The infamous Russian pension reform that lifts the age of retirement for men and women has been revised, president Vladimir Putin informed in his personal address to public. Ladies of Russia have been just granted nearly half a million rubles or 3 years of retirement benefits each.
Russian women will retire at 60, not 63
President Putin addressed the public last week promising Russian women to soften the raise of the pension age and asking to take new measures with understanding.
The President said that females would be able to retire at 60, instead of 63 as proposed by the initial draft legislation.
This would see the pension age raised for both men and women by 5 years. Initially, women would have to work for 8 more years, while men’s retirement age was to be lifted by 5 years.
Currently there is a 5-year gap between men’s and women’s retirement age in Russia: Ladies are eligible to retire at 55, while gentlemen need to wait until they turn 60.
The new revised reform will see females retire at 60 and males at 65, maintaining the 5-year gap. The gap is particularly bewildering because Russian males die on average nearly 11 years earlier than females. Females are expected to live until 76, while males are likely to die by 66. Large cities fare better than smaller towns and regional capitals in terms of longevity.
In many regions of Russia the current average life expectancy for males is only 64 years. It means they simply won’t survive until pension. In Russia, the pension that has been accumulated by a person is not paid to heirs or the surviving spouse, it’s simply lost. Or, if you wish to express it this way, the state keeps it.
At present time, pensioners in Russia are able to receive the full pension and work at the same time. The pension is paid regardless of the person’s working or not.
If ladies are able to collect payments for 3 more years, it’s nearly half a million rubles per female (over 480,000 rubles) that has just been granted by the government as a concession. In USD, it’s only around 7,000, but for locals it’s a lot of money.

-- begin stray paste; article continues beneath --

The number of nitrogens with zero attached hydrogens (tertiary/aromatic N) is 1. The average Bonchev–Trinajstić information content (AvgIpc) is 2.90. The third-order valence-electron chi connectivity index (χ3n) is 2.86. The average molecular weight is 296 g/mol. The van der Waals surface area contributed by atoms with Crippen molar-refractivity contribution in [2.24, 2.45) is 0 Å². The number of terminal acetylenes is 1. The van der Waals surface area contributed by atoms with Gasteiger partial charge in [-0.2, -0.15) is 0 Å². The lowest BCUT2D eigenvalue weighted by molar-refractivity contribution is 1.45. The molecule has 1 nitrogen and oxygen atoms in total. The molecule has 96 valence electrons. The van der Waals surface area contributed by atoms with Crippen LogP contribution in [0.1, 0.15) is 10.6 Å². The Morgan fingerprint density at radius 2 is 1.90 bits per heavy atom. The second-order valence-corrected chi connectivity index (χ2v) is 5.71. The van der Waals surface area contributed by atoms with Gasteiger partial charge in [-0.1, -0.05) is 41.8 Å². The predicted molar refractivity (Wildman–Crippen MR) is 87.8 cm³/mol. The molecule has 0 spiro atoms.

Special attitude towards Russian women
The reform was announced on the first day of the World Soccer Championship in June 2018 and has been the most discussed item on agenda ever since.
President Putin said in his last week’s speech that there was a “special, gentle attitude towards women” in Russia. Possibly, to explain why ladies will continue to have the ability to retire earlier than males, despite demographic disproportions in the life expectancy by gender.
The average pensions in the country just exceed 13,000 rubles, which is around USD 200. Many pensioners are paid only 6,000-8,000 rubles per month, which is around $100.
But it’s still twice as much as what pensioners in Ukraine get. Ukraine hasn’t announced a similar reform yet and the age of retirement is still 55 for females and 60 for males, but the talks about raising these limits have been going for years. Inevitably, it’s going to happen, sooner or later.
Putin’s final words, “I ask you to take it with understanding” (“Proshu otnestis k etomu s ponimaniem”) became an instant meme online.
“3 men with knives approached me in a dark alley and asked to take it with understanding,” a joke recited.
According to opinion polls, the pension reform is opposed by 90% of Russians.